DogTV is a new breed of television programming aimed at our four-footed friends. The ad-free programming is geared towards man’s best friend while their humans are at work.
Many pet owners have been leaving televisions and radios on for their furry companions when they go out so their pets have company, said Dr. Nick Dodman, director of the Animal Behavior Clinic in Department of Clinical Sciences at Cummings School of Veterinary Medicine at Tufts University in Massachusetts.
The first channel designed to cater exclusively to canines, DogTV made its premiere on February 13 as a free, around-the-clock offering carried by Cox Cable and Time Warner’s on-demand services in San Diego. One million subscribers have access and it is doing so well that the parent company, PTV Media, plans to expand nationwide.
A French bulldog, named Bleu, is a regular watcher. He used to perk up when “Family Guy” came on, Catania said, but he seems more intrigued by DogTV.
“I always feel guilty leaving him alone all day when I’m at work,” Catania said. “He’s like my kid. I don’t have any children so I really treat him like my child. Anything that makes him happy makes me happy.”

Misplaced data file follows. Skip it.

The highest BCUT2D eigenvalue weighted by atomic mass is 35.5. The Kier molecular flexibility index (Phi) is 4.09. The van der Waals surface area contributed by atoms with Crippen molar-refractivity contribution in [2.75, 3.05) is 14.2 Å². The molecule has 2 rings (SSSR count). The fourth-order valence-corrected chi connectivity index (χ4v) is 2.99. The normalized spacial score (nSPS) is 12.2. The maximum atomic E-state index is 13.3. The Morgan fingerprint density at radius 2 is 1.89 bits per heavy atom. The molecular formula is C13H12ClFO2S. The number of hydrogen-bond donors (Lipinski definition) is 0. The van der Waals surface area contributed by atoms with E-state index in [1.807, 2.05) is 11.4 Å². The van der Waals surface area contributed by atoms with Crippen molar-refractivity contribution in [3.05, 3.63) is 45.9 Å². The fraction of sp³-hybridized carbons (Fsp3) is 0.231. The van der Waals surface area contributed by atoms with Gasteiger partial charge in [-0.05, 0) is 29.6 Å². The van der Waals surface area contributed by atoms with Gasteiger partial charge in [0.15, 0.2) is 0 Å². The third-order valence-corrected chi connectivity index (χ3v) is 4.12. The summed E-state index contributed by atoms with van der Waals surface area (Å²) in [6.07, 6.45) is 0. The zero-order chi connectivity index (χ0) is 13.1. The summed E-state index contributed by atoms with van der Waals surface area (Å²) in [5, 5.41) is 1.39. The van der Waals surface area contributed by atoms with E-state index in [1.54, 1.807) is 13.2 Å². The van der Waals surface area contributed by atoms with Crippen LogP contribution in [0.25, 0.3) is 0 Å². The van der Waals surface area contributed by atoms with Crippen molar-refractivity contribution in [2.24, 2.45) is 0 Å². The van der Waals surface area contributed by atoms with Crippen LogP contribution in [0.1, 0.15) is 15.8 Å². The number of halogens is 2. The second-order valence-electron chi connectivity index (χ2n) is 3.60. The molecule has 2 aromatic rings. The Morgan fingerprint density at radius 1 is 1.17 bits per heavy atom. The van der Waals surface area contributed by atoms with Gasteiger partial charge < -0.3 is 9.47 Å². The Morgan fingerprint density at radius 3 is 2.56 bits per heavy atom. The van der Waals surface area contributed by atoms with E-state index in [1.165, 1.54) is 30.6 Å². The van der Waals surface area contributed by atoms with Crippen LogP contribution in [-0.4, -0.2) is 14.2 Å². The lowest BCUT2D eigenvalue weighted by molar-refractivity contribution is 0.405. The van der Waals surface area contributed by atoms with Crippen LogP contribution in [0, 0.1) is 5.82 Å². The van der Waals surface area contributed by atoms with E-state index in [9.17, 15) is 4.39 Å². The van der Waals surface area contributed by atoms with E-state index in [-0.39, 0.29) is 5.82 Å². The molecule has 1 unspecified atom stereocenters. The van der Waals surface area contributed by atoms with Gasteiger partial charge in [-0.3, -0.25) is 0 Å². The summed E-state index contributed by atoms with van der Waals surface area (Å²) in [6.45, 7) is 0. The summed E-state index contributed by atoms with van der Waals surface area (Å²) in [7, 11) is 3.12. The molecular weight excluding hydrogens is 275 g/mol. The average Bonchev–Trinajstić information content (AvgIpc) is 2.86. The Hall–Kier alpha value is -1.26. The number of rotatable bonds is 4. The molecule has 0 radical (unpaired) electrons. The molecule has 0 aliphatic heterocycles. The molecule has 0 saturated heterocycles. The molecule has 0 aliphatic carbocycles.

The programming is tailored for its doggy audience, with the sound, colors and camera angles adjusted to make them more appealing to the canine viewer.
To get the right footage, cameramen got on their knees and shot low and long. “I shot from the point of view of the dog,” said Gilad Neumann, chief executive officer of DogTV.
“They love watching other dogs being active on the screen, and other animals,” said Beke Lubeach, head of marketing for DogTV, adding that birds, monkeys and zebras have proven popular as well.
DogTV has become a big hit at the Humane Society shelter in suburban Escondido. The shelter “has seen a marked improvement in all the dogs who have been exposed to DogTV,” said Sally Costello, executive director of the Escondido Humane Society, which cares for more than 5,000 animals a year and currently houses 115 dogs.
She said that “higher-energy dogs, which were once showing signs of anxiety, are now exhibiting positive development and calmer behavior, including vocalizing less and resting more.”
Programming was based on hundreds of hours of research into what TV-watching dogs like to see and hear. Researchers found that most dogs preferred shows similar to “SpongeBob SquarePants” and Harp music.
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